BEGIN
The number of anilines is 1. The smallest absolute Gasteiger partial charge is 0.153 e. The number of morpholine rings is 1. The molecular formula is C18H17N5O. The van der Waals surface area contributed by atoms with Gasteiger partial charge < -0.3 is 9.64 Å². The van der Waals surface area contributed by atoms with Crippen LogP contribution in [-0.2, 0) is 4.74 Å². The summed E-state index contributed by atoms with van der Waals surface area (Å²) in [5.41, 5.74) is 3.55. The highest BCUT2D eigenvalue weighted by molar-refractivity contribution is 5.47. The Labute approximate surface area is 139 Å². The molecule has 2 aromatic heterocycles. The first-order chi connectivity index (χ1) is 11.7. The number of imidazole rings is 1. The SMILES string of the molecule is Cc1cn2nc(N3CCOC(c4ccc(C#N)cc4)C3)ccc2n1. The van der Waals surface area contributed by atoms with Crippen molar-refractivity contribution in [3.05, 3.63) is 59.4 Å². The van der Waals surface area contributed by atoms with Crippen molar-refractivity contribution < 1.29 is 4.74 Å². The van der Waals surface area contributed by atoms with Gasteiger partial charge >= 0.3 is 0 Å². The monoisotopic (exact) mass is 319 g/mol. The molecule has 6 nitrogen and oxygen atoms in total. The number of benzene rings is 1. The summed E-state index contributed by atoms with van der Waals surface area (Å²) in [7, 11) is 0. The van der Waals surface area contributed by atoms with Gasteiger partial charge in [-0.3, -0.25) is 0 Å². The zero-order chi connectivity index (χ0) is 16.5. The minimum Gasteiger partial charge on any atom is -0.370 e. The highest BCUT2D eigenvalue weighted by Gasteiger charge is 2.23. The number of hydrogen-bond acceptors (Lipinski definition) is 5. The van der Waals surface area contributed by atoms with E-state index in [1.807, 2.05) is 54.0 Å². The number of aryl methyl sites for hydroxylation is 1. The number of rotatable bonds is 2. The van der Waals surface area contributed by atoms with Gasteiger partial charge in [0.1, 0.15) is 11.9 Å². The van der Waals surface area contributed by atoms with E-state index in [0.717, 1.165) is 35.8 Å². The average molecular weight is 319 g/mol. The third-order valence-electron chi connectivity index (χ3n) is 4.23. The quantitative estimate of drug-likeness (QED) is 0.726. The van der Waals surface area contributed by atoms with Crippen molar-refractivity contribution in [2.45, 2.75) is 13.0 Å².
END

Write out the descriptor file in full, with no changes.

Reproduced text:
The number of anilines is 1. The smallest absolute Gasteiger partial charge is 0.153 e. The number of morpholine rings is 1. The molecular formula is C18H17N5O. The van der Waals surface area contributed by atoms with Gasteiger partial charge < -0.3 is 9.64 Å². The van der Waals surface area contributed by atoms with Crippen LogP contribution in [-0.2, 0) is 4.74 Å². The summed E-state index contributed by atoms with van der Waals surface area (Å²) in [5.41, 5.74) is 3.55. The highest BCUT2D eigenvalue weighted by molar-refractivity contribution is 5.47. The Labute approximate surface area is 139 Å². The molecule has 2 aromatic heterocycles. The first-order chi connectivity index (χ1) is 11.7. The number of imidazole rings is 1. The SMILES string of the molecule is Cc1cn2nc(N3CCOC(c4ccc(C#N)cc4)C3)ccc2n1. The van der Waals surface area contributed by atoms with Crippen molar-refractivity contribution in [3.05, 3.63) is 59.4 Å². The van der Waals surface area contributed by atoms with Crippen molar-refractivity contribution < 1.29 is 4.74 Å². The van der Waals surface area contributed by atoms with Gasteiger partial charge >= 0.3 is 0 Å². The monoisotopic (exact) mass is 319 g/mol. The molecule has 6 nitrogen and oxygen atoms in total. The number of benzene rings is 1. The summed E-state index contributed by atoms with van der Waals surface area (Å²) in [7, 11) is 0. The van der Waals surface area contributed by atoms with Gasteiger partial charge in [-0.3, -0.25) is 0 Å². The zero-order chi connectivity index (χ0) is 16.5. The minimum Gasteiger partial charge on any atom is -0.370 e. The highest BCUT2D eigenvalue weighted by Gasteiger charge is 2.23. The number of hydrogen-bond acceptors (Lipinski definition) is 5. The van der Waals surface area contributed by atoms with E-state index in [1.807, 2.05) is 54.0 Å². The number of aryl methyl sites for hydroxylation is 1. The number of rotatable bonds is 2. The van der Waals surface area contributed by atoms with Gasteiger partial charge in [0.1, 0.15) is 11.9 Å². The van der Waals surface area contributed by atoms with E-state index in [0.717, 1.165) is 35.8 Å². The average molecular weight is 319 g/mol. The third-order valence-electron chi connectivity index (χ3n) is 4.23. The quantitative estimate of drug-likeness (QED) is 0.726. The van der Waals surface area contributed by atoms with Crippen molar-refractivity contribution in [2.45, 2.75) is 13.0 Å².